Ron Paananen, the Washington State Department of Transportation project manager for the Highway 99 tunnel project, has accepted a job in Washington, D.C., for private engineering firm CH2M HILL.
Ron Paananen, the Washington State Department of Transportation project manager for the Highway 99 tunnel project, has accepted a job in Washington, D.C., with private engineering firm CH2M HILL.
Paananen has been one of the tunnel’s biggest defenders for six years while ushering the project through a contentious public debate.
An expert on the project, he was frequently called on at Seattle City Council meetings and public hearings to answer detailed questions about the project and defend it. Increasingly, he found himself pinned between pro-tunnel city and state officials and tunnel opponents, who sought to discredit him.
Last month, he and other tunnel supporters won a major victory when 58 percent of Seattle’s primary-election voters indicated support of the project by approving a referendum.
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“Technically, the vote didn’t really legally affect the project in a big way, but I think everybody recognizes the significance of the public voting the way they did,” Paananen said. “In my mind, they were saying, ‘Let’s get on with it.’ “
CH2M HILL is one of the largest engineering and design firms in the world and frequently does work for the state, although it is not directly involved in the tunnel project.
The company gave $500 to the pro-tunnel referendum campaign, Let’s Move Forward, in July. (It also contributed $250 last year to the office fund of anti-tunnel Mayor Mike McGinn.)
Paananen leaves the project at a natural point, with environmental reviews complete, the public process virtually finished, and tunneling set to begin next year.
“In my view, he was the glue that kept the project together and moving through the pretty contentious political events of the project-development phase,” said state Transportation Secretary Paula Hammond.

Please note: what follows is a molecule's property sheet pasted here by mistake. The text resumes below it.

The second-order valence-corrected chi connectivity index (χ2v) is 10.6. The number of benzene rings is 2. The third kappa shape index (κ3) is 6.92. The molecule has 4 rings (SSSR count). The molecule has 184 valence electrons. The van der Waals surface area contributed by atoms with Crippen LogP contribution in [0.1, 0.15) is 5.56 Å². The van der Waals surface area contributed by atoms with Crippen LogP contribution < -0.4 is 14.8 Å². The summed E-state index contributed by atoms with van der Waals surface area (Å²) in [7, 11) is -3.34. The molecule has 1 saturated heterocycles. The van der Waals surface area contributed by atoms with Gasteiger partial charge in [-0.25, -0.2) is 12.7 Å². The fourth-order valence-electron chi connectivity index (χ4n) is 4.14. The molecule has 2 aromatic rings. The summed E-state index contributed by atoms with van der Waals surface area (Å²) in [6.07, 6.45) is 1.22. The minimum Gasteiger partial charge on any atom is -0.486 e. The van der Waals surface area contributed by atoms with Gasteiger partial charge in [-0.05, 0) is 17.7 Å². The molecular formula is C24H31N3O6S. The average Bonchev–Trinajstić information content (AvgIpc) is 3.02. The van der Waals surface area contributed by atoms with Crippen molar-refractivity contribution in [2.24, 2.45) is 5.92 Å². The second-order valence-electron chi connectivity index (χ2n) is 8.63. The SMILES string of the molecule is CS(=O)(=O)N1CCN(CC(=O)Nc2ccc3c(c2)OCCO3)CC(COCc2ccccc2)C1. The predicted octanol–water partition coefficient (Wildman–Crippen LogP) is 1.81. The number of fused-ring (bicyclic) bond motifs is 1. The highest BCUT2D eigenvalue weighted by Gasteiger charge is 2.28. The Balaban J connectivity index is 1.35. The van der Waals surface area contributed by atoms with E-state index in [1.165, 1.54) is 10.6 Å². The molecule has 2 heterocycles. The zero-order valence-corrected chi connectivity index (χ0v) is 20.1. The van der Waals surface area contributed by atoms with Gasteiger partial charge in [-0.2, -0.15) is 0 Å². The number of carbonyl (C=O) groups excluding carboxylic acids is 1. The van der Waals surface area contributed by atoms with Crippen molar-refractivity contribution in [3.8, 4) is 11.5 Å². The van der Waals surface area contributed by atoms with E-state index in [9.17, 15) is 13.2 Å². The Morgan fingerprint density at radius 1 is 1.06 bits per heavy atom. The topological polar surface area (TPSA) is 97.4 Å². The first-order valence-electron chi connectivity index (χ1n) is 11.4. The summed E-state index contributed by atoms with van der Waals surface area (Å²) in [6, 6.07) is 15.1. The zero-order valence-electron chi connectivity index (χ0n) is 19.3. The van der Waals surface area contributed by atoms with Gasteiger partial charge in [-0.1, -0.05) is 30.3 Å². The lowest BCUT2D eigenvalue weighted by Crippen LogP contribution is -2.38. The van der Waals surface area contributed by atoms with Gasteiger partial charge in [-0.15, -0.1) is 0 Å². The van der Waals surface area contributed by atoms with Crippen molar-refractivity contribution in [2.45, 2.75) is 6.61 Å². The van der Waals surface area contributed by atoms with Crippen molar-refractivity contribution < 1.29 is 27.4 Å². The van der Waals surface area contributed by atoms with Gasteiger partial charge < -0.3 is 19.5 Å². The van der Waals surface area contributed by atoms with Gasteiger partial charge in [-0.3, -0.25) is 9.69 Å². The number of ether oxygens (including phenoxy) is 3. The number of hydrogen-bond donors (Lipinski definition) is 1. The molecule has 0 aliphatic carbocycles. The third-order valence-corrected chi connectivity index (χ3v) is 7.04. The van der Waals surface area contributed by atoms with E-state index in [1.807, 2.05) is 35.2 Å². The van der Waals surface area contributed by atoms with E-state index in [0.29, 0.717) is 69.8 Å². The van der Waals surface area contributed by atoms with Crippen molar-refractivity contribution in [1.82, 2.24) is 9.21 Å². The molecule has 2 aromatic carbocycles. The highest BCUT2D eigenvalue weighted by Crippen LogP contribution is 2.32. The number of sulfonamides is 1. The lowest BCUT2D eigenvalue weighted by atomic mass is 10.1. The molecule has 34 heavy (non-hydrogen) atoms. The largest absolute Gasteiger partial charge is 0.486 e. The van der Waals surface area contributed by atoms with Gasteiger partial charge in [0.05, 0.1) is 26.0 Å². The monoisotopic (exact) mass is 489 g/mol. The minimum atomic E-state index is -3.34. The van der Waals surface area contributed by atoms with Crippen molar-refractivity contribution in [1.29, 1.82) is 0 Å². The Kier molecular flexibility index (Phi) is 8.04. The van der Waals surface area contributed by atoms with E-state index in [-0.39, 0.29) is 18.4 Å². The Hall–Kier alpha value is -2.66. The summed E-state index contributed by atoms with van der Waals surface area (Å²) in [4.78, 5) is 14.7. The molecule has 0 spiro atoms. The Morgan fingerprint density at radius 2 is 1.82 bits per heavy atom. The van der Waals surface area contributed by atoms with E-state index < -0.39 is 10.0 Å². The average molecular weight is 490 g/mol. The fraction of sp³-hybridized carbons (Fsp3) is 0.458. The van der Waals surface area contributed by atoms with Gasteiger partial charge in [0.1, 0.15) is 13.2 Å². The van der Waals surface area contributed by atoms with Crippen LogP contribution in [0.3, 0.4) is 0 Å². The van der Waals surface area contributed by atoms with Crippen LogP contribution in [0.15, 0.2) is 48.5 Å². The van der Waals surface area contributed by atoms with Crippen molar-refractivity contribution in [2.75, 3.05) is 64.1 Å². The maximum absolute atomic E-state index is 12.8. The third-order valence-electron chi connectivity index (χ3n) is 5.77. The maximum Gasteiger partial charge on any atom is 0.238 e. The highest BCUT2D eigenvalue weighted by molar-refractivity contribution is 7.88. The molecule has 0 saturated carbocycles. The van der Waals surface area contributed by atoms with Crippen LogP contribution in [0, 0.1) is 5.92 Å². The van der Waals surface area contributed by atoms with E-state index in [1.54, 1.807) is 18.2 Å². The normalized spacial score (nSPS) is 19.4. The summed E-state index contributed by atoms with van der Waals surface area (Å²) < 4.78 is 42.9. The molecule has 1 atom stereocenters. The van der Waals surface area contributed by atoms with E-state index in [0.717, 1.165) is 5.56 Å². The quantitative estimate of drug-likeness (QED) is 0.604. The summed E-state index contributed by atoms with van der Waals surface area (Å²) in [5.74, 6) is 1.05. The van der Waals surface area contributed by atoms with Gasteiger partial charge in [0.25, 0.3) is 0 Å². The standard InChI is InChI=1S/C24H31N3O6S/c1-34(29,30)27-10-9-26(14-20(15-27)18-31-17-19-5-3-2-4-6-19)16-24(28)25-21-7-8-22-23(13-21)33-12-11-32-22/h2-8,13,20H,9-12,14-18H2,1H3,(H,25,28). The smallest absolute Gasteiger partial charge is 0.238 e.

Paananen’s job with CH2M HILL will be his first private-sector job after 32 years in government work.
“He’s one of the best examples of a public servant that I’ve run into,” said City Councilmember Tim Burgess, a tunnel supporter. “There were times when it was really tough for him. He was on a hot seat, and he handled it incredibly well.”
Paananen, 54, said his departure has nothing to do with frustration about the tunnel project to replace the Alaskan Way Viaduct, though he said he’s had to be “more visible than I ever would have imagined.”
As the civic process unfolded, tunnel opponents accused Paananen and his department of playing politics.
However, City Councilmember Mike O’Brien, the council’s lone tunnel opponent, praised Paananen for giving him straight answers, even when the two men disagreed.
“One of the things I really admired about Ron is as someone with an engineering background, he was more interested in talking about facts instead of any kind of political spin,” he said.
Linea Laird, an engineer who has been working on the Highway 99 project and managed the Tacoma Narrows Bridge project, will replace Paananen, who will leave this month and start his new job Oct. 3.
Another project leader, Bob Powers, who is deputy director of the Seattle Department of Transportation, is leaving his job next week. He is taking a yearlong break to tour the country with his family and after that intends to come back to City Hall.
Seattle has hired Bellevue Transportation Director Goran Sparrman to replace Powers.
Emily Heffter: 206-464-8246 or firstname.lastname@example.org. Staff reporter Mike Lindblom contributed to this report.